Monday 19 March 2018

Experts warned of risks in hospitals but 'were ignored'

Dr Chris Fitzpatrick highlighted patient risks back in 2011
Dr Chris Fitzpatrick highlighted patient risks back in 2011
Eilish O'Regan

Eilish O'Regan

Politicians at the highest level were warned about patient risks in a number of hospitals, including Portlaoise, two years before the problems were revealed nationally, a leading obstetrician has revealed.

Dr Chris Fitzpatrick said in 2011, as master of the Coombe Hospital in Dublin, he was among a group of doctors and managers from his own hospital as well Portlaoise and Mullingar hospitals who highlighted "a number of significant clinical risks across this network of hospitals".

He said: "We identified a number of critically important posts required to manage these risks."

Conscious of the funding constraints, the group put forward a proposal with several changes, presenting it to the "highest levels of authority", he told the Joint Committee on Health and Children yesterday. The group received no response.

Two years later a group of parents who lost babies in Portlaoise Hospital went public, sparking a major investigation.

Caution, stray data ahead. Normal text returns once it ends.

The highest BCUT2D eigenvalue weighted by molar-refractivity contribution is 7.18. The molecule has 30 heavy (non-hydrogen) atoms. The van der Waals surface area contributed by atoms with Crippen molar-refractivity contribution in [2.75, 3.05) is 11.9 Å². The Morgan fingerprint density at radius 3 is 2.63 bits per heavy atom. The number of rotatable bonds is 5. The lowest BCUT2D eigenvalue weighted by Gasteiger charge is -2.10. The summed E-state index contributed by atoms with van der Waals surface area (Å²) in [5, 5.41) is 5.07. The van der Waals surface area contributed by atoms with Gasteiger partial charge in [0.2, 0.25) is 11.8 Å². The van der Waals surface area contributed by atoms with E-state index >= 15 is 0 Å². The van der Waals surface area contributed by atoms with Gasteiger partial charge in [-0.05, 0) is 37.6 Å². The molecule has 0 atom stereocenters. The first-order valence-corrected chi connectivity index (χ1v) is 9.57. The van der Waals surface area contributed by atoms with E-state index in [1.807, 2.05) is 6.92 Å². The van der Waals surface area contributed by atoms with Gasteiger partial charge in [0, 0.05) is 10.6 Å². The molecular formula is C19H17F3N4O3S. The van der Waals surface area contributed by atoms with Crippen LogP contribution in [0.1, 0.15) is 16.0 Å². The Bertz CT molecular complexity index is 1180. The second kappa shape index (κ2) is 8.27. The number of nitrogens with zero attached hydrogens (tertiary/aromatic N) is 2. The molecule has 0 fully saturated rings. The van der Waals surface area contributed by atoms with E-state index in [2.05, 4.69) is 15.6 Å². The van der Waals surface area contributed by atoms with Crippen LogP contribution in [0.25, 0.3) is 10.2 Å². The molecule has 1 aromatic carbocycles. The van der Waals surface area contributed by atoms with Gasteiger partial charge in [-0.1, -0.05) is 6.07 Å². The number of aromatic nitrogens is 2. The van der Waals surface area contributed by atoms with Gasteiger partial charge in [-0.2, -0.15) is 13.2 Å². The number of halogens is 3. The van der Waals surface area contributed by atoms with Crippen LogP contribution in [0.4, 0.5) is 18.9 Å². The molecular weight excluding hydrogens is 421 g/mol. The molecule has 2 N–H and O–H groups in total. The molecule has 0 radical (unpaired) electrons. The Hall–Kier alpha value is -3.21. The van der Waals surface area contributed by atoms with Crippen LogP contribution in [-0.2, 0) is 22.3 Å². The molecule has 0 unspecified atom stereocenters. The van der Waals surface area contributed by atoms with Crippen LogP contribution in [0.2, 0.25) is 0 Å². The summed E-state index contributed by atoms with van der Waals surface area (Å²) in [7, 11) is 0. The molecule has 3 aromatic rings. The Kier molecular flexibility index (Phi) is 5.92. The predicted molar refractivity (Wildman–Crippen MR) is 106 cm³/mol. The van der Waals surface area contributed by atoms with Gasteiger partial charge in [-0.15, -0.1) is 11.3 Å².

Asked to respond to Dr Fitzpatrick's revelations, a spokesman for the Department of Health yesterday said that a delegation met with former Health Minister James Reilly in September 2011 in relation to staffing at the three hospitals.

The reality is that "all services were under pressure at the time and there were frequent requests for additional funding" the spokesman said.

"Many meetings were held with doctors who all were understandably vocal about their own facilities. However the priority at the time was to deliver the maximum level of safe services possible with reduced funding and staffing levels," he said.

Dr Fitzpatrick told the committee that risks highlighted in their 2011 report are still present throughout the country .

He said that during the boom years there was little, if any, investment in maternity services and when the economic crash came, the maternity services were exposed to systematic cuts. At the same time they had to absorb unprecedented levels of clinical activity, complexity and demographic change.

The fact that maternity units here perform so well, is due to clinical and support staff, local managers and other officials - not politicians, he insisted.

Irish Independent

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